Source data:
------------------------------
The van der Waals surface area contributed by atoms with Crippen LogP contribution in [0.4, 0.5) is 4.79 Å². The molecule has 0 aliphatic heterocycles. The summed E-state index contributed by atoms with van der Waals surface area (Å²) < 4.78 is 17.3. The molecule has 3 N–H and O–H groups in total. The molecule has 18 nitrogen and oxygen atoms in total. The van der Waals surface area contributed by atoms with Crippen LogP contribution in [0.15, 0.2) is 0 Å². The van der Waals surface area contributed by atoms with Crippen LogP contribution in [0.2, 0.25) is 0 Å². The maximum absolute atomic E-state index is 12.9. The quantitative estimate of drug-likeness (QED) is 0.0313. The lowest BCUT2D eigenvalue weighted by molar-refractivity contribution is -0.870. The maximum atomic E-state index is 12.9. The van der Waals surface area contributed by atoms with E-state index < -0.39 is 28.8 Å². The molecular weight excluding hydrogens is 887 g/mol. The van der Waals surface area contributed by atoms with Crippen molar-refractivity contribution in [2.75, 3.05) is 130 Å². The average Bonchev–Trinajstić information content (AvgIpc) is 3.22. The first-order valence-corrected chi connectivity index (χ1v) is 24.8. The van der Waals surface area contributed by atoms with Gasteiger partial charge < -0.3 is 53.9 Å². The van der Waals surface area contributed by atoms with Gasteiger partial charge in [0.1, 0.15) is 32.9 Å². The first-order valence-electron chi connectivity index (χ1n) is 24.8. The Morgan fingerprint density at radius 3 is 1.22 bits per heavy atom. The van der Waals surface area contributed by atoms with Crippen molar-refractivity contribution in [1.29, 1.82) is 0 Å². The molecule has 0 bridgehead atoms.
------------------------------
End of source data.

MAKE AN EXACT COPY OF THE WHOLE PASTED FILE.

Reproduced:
The van der Waals surface area contributed by atoms with Crippen LogP contribution in [0.4, 0.5) is 4.79 Å². The molecule has 0 aliphatic heterocycles. The summed E-state index contributed by atoms with van der Waals surface area (Å²) < 4.78 is 17.3. The molecule has 3 N–H and O–H groups in total. The molecule has 18 nitrogen and oxygen atoms in total. The van der Waals surface area contributed by atoms with Crippen LogP contribution in [0.15, 0.2) is 0 Å². The van der Waals surface area contributed by atoms with Crippen LogP contribution in [0.2, 0.25) is 0 Å². The maximum absolute atomic E-state index is 12.9. The quantitative estimate of drug-likeness (QED) is 0.0313. The lowest BCUT2D eigenvalue weighted by molar-refractivity contribution is -0.870. The maximum atomic E-state index is 12.9. The van der Waals surface area contributed by atoms with E-state index < -0.39 is 28.8 Å². The molecular weight excluding hydrogens is 887 g/mol. The van der Waals surface area contributed by atoms with Crippen molar-refractivity contribution in [2.75, 3.05) is 130 Å². The average Bonchev–Trinajstić information content (AvgIpc) is 3.22. The first-order valence-corrected chi connectivity index (χ1v) is 24.8. The van der Waals surface area contributed by atoms with Gasteiger partial charge < -0.3 is 53.9 Å². The van der Waals surface area contributed by atoms with Gasteiger partial charge in [0.1, 0.15) is 32.9 Å². The first-order valence-electron chi connectivity index (χ1n) is 24.8. The Morgan fingerprint density at radius 3 is 1.22 bits per heavy atom. The van der Waals surface area contributed by atoms with Crippen molar-refractivity contribution in [1.29, 1.82) is 0 Å². The molecule has 0 bridgehead atoms.